Use case for public health case reporting illustrating the actors and actions involved

Defining and publishing reporting specifications is the very first step in the public health reporting process (Figure 1). To implement public health reporting, clinicians, hospital, laboratories and others need information about what, when, how, and where to report. For reporters to ascertain this knowledge, public health authorities must specify reporting requirements and communicate those requirements to the target audience in a usable manner. There are several problems with the current processes. First, the unique reporting requirements for jurisdictions (such as cities, counties, states, and territories) are published in paper-based documents that are mailed/emailed and posted on clinic walls, and the requirements are listed on health department websites. (1, 2, 57) The reporting requirements may not be readily accessible or may become out of date, and the specific criteria used to identify reportable events is defined by the reporter after interpreting the requirements. Public health reporting criteria are not provided in computable formats that allow implementation in automated systems. The reporter may or may not interpret the requirements as intended by public health authorities. Second, while websites typically list the name of reportable events in an effort to specify ‘what’ to report, the lists do not include the clinical and/or laboratory criteria that public health authorities want reporters to use to identify reportable events (1, 2, 57) and there is variation in the naming of events and the level of explicitness with which events are specified.(4) Finally, lack of knowledge about reporting requirements and inefficiencies associated with manual processes may contribute to the well-documented problems with delayed and incomplete reporting. (812) Recently, there have been major advances in the implementation of standards and clinical information systems, and changes in policies that increase opportunities to automate all or part of the public health reporting process. HL7 standards for vocabulary, messaging, decision support, and knowledge management are actively being developed and implemented in clinical and public health environments.(13)The inclusion of electronic laboratory reporting from healthcare settings to public health as a financial incentive for healthcare organizations to meet their ‘meaningful use’ requirements further advances the opportunities to automate public health reporting.(14)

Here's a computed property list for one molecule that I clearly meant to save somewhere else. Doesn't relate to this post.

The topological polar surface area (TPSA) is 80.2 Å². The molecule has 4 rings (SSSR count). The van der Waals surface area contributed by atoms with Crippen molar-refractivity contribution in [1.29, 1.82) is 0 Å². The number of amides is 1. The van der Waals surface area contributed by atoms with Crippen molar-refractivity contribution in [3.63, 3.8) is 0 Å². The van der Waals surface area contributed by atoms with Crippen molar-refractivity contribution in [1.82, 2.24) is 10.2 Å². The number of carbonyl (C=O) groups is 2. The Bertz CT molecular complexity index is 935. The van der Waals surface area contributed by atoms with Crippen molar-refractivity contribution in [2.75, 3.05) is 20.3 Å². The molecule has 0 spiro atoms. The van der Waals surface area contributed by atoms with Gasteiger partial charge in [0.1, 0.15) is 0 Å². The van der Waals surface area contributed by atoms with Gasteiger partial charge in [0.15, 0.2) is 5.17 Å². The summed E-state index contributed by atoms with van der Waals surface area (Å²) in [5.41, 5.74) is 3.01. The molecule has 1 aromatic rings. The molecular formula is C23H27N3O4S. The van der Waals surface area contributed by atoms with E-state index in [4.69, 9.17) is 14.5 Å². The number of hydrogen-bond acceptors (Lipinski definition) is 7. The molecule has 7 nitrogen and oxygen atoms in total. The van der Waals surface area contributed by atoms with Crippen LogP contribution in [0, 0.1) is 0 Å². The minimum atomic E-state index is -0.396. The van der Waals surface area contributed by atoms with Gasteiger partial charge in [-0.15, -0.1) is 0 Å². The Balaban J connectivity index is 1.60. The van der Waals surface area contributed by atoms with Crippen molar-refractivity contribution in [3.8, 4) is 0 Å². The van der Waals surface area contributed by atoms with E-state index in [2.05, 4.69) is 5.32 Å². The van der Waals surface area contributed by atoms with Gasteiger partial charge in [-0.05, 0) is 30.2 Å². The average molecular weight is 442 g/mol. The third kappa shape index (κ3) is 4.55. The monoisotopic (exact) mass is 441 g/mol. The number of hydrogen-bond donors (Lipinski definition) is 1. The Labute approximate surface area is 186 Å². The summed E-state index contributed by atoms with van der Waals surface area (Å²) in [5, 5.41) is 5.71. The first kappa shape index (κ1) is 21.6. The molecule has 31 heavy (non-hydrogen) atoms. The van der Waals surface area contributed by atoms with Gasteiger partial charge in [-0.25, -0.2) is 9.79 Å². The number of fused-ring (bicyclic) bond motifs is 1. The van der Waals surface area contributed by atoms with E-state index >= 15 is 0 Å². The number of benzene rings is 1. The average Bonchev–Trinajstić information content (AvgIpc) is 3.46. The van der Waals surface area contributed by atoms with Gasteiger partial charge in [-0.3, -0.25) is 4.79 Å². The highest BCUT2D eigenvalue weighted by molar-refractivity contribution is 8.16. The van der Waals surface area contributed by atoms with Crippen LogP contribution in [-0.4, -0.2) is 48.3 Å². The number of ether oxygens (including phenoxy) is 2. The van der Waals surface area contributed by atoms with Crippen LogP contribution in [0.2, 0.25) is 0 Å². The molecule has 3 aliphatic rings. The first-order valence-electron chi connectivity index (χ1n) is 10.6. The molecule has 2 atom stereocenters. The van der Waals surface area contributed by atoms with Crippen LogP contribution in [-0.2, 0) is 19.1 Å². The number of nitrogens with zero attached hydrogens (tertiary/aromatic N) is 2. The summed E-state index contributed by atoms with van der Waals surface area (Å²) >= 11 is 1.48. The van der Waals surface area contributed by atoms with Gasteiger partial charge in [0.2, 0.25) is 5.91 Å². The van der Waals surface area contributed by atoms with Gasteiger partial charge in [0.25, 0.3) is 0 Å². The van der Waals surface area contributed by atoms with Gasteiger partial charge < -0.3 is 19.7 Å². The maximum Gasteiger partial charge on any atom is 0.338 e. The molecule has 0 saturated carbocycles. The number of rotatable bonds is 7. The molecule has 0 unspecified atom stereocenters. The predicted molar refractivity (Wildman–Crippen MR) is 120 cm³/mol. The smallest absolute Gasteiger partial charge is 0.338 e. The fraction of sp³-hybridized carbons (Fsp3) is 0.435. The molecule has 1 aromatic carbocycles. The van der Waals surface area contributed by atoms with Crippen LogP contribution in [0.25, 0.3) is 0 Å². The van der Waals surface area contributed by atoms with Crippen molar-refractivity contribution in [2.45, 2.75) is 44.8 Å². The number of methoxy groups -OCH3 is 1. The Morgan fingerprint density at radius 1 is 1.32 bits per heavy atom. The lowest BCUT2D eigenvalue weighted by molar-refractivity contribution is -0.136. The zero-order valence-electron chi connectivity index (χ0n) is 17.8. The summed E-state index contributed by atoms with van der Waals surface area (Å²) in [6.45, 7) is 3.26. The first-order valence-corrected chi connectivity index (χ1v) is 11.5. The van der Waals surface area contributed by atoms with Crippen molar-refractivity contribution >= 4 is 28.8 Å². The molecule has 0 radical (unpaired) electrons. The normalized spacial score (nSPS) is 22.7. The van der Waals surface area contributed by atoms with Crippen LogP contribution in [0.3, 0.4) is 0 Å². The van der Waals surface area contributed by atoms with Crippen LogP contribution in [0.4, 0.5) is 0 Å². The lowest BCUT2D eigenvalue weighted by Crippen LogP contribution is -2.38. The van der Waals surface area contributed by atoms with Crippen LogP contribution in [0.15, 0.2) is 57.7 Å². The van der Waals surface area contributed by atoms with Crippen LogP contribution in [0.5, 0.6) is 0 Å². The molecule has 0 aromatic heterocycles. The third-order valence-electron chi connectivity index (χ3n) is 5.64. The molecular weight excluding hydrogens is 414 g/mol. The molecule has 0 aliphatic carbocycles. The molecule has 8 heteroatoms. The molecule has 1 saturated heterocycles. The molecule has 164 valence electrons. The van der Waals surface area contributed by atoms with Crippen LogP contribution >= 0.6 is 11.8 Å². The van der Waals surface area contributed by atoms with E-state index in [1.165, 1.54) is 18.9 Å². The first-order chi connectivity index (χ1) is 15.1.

Similarly, there have been improvements in the standardization of knowledge about public health reporting requirements, including knowledge represented in Council of State and Territorial Epidemiologists (CSTE) policy documents (e.g., Position Statements) (15), the CDC/CSTE State Reportable Condition Assessment (SRCA) (1), and the recently published Reportable Condition Mapping Tables (RCMT) developed by the Standards Workgroup of the CDC/CSTE Joint Electronic Laboratory Reporting (ELR) Task Force.(16) The CSTE Position Statements were enhanced in response to efforts in 2008 by the federal American Health Information Community to support real time nationwide public health event monitoring and rapid response management. (17) In order to improve the specification of reporting criteria and leverage advances in technology, the Position Statements were redesigned to include clinical and laboratory criteria and case report content for public health reporting of conditions that should be reported locally and included in national surveillance.(15) In 2009 and 2010, 68 new Position Statements concerning public health case reporting of infectious and non-infectious conditions were balloted and approved. (15) The Position Statements define national policy, but they do not address all the criteria required to implement reporting to local and state health departments, do not address emerging health threats, and are not accessible to automated systems. The SRCA provides knowledge on a website that summarizes the list of reportable conditions by state and territory, with links to relevant information on other websites. The information is updated annually and is especially useful and designed for defining the populations under surveillance (i.e., for establishing denominators) to calculate incidence rates of disease. The SCRA does not include specific reporting criteria nor is the knowledge currently in a computable format. The Reportable Condition Mapping Tables (RCMTs) were published in 2011 and represent knowledge about laboratory reporting criteria. (16) The RCMTs contain lists of standard codes for conditions reported nationally, and represents a major effort to harness domain knowledge from experts in standards, laboratory science, and the reportable diseases. The RCMTs provide computable knowledge about laboratory criteria but may or may not represent the criteria for reporting laboratory results in a specific jurisdiction and do not address clinical criteria or the other knowledge required about when, how, and where to report. Each knowledge resource is valuable and meets a specific need. However, they do not currently meet the need of a laboratory, clinician, or other type of reporter needing a single resource for information about ‘what’s reportable where? and ‘how, when, and what should I report?’. The problem is compounded for laboratories and healthcare delivery systems that must report to more than one jurisdiction.